Inequality in American Life is not as easy to measure as you would think and probably even more difficult to make relevant. The common solutions from the left point more to reducing the wealthy than raising the poor, as if the results will be the same.
While there is a point where inequality can affect social stability it is less relevant than economic growth and income mobility. I contend that the current obsession with inequality is a by product of lousy growth and ineffective growth policies
The big flaw in studying inequality is that it measures groups, not individuals: individuals rise and fall and display more mobility than groups. America more than any other country celebrates the individuals. How it is measured is also critically important. What years you start and end, what is included in income, whether it is measured pre or after tax, whether transfer payments are included, whether it is adjusted for hours worked, and whether it measures individual or household income can greatly affect the measure of inequality. Not surprising many sources chose a measurement that exaggerates it.
Jeff Jacoby addresses inequality in Up and down — but mostly up — the income ladder
The 25th great-grandsons of medieval Florentine shoemakers and wool merchants may still be riding high, but things don’t work that way in America. Here, riches-to-rags stories are not uncommon. When Bhashkar Mazumder, an economist at the Federal Reserve Bank of Chicago, examined the earnings of thousands of men born between 1963 and 1968, he discovered that 17 percent of those whose fathers were in the top tenth of the income scale had dropped to the bottom third by the time they were in their late 20s or early 30s. Movement between income groups over the course of a lifetime is the norm for most Americans. The rich often get richer, but plenty of them get poorer, too. Though the top 1 percent makes a popular target, it’s actually a group no one stays in for very long. On the other hand, it’s a group that 11 percent of Americans will reach at some point during their working lives.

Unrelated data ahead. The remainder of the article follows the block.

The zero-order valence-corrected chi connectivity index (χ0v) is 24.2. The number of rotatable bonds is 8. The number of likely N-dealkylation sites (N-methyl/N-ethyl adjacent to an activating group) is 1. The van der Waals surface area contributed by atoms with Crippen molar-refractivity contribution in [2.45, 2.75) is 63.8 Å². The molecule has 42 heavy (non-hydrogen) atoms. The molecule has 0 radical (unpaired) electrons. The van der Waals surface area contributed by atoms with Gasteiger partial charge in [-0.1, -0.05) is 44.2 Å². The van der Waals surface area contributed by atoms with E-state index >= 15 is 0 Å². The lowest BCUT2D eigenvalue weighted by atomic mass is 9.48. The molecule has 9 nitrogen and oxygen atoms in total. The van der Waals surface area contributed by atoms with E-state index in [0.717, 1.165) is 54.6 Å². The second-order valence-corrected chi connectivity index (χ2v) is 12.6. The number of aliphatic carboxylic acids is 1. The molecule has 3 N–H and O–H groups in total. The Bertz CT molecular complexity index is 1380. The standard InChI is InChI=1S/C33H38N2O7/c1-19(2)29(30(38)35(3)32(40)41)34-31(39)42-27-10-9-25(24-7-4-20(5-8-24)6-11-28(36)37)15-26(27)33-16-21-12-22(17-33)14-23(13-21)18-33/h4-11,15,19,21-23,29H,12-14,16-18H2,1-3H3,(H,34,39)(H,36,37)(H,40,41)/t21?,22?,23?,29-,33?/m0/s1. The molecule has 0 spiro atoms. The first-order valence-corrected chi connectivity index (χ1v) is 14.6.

Affluence in America is dynamic, and our economic system is biased toward success. But bias isn’t a guarantee. Mobility — up and down — depends to a great degree on the choices that people make for themselves. Individuals who finish high school, marry before having children, don’t engage in criminal activity, and work diligently have a very high likelihood of achieving success. Those who don’t, don’t.
Of course, there are impediments to mobility that are beyond the control of any individual, and that are most likely to hurt those who start out in America’s poorest precincts. Broken public schools, for example. The normalization of single-parent households. Too-easy access to welfare benefits. Counterproductive mandates, like minimum-wage laws and stifling licensing rules. Would that our political demagogues and professional populists put as much effort into dismantling those barriers as they do into demonizing the rich and yapping about inequality.
Yappers notwithstanding, the American Dream is far from dead. This isn’t Florence. No one is locked out of economic success today because of their ancestors’ status long ago. America remains the land of opportunity. Make the most of it.